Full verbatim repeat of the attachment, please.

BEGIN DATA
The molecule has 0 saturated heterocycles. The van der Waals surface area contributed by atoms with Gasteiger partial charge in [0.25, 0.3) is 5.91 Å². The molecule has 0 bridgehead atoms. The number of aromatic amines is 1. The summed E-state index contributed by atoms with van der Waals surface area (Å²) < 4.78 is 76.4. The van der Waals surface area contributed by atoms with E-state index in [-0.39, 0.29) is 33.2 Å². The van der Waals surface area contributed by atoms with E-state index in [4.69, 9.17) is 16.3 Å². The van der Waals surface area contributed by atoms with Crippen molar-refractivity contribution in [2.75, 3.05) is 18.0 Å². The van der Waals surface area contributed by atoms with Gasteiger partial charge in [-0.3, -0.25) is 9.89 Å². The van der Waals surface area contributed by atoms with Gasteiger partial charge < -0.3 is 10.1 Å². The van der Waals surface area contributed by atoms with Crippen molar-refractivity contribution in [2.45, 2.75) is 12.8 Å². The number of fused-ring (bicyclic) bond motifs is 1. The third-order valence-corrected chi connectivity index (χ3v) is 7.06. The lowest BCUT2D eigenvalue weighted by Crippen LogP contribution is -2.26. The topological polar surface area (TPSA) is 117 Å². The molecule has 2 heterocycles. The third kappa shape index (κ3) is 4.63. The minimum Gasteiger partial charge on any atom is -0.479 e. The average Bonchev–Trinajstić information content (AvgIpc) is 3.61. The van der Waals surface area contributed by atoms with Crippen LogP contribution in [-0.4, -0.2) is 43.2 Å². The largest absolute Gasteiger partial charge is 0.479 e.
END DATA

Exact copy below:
The molecule has 0 saturated heterocycles. The van der Waals surface area contributed by atoms with Gasteiger partial charge in [0.25, 0.3) is 5.91 Å². The molecule has 0 bridgehead atoms. The number of aromatic amines is 1. The summed E-state index contributed by atoms with van der Waals surface area (Å²) < 4.78 is 76.4. The van der Waals surface area contributed by atoms with E-state index in [-0.39, 0.29) is 33.2 Å². The van der Waals surface area contributed by atoms with E-state index in [4.69, 9.17) is 16.3 Å². The van der Waals surface area contributed by atoms with Crippen molar-refractivity contribution in [2.75, 3.05) is 18.0 Å². The van der Waals surface area contributed by atoms with Gasteiger partial charge in [-0.3, -0.25) is 9.89 Å². The van der Waals surface area contributed by atoms with Gasteiger partial charge < -0.3 is 10.1 Å². The van der Waals surface area contributed by atoms with Crippen molar-refractivity contribution in [2.45, 2.75) is 12.8 Å². The number of fused-ring (bicyclic) bond motifs is 1. The third-order valence-corrected chi connectivity index (χ3v) is 7.06. The lowest BCUT2D eigenvalue weighted by Crippen LogP contribution is -2.26. The topological polar surface area (TPSA) is 117 Å². The molecule has 2 heterocycles. The third kappa shape index (κ3) is 4.63. The minimum Gasteiger partial charge on any atom is -0.479 e. The average Bonchev–Trinajstić information content (AvgIpc) is 3.61. The van der Waals surface area contributed by atoms with Crippen LogP contribution in [-0.4, -0.2) is 43.2 Å². The largest absolute Gasteiger partial charge is 0.479 e.